Sirex atricornis


Family: Siricidae
Subfamily: Siricinae
Genus: Sirex Linnaeus, 1760
Species: Sirex atricornis Kjellander, 1945
Common names: none


Sirex atricornis is a rare species known only from northern Europe (Schiff et al. 2012).

Diagnostic characteristics

See Sirex for genus-level diagnostic characteristics.


May be confused with

Sirex atricornis can be distinguished from the similar Nearctic species S. nitidus only by the shape of the second annulus of the ovipositor (Schiff et al. 2012).

Morphological and geographical variation

none recorded

Host associations

Sirex species feed on trees of Pinaceae and Cupressaceae. Sirex atricornis is recorded from Pinus sylvestris (Viitasaari 1984) and likely feeds on other Pinus spp. (pine) (Schiff et al. 2012).

Life history

Female Sirex harbor symbiotic basidiomycete fungus in abdominal glands called mycangia. During oviposition, the site is inoculated with the fungus (Amylostereum spp.), which begins to decompose the surrounding wood. Larvae feed on the fungus, and in the process bore galleries through the wood (Schiff et al. 2012).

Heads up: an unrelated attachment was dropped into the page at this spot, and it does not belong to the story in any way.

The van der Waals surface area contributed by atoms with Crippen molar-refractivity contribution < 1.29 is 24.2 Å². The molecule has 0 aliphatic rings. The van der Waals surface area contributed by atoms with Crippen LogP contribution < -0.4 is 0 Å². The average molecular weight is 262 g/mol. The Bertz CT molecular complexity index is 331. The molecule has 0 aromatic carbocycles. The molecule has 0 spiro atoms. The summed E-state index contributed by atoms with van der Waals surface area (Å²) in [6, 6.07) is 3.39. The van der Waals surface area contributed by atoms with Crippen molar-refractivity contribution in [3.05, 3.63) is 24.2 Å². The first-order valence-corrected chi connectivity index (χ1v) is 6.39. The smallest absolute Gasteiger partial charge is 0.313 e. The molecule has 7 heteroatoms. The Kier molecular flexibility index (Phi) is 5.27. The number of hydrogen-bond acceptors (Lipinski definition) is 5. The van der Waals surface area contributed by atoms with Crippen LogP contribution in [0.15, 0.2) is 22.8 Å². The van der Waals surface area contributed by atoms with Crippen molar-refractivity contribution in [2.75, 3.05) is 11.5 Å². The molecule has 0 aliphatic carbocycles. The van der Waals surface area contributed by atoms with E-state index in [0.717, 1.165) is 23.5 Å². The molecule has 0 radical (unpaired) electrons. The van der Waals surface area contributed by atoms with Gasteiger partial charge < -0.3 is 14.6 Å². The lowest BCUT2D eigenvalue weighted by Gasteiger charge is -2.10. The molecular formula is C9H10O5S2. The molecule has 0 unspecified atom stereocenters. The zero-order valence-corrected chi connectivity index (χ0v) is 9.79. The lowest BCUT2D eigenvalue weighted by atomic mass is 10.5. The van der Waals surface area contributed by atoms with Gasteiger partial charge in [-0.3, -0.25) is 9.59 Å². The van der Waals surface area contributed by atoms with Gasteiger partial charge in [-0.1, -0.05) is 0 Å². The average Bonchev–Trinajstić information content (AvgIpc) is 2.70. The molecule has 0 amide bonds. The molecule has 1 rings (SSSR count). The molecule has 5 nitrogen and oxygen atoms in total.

Larvae are creamy white and grub-like in appearance with a dark head capsule. As with adults, larvae possess a short dorsal horn on the posterior end of the body. The larvae bore galleries into wood, feeding until pupation and subsequent emergence. Throughout this process, the larvae use their horn to pack the tunnel behind them with sawdust. Emergence holes are perfectly circular. The fungal symbiont is carried in specialized organs in female larvae that develop into the mycangia after metamorphosis (Schiff et al. 2012).

The specific biology of Sirex atricornis is unknown.


World: Sirex atricornis is found in northern Scandinavia, Finland, and Russia (Schiff et al. 2012).

North America: not recorded

Map data from: (26 June 2019) GBIF Occurrence Download Sirex atricornis

Details about data used for maps can be found here.

Specimens of this species not available for imaging.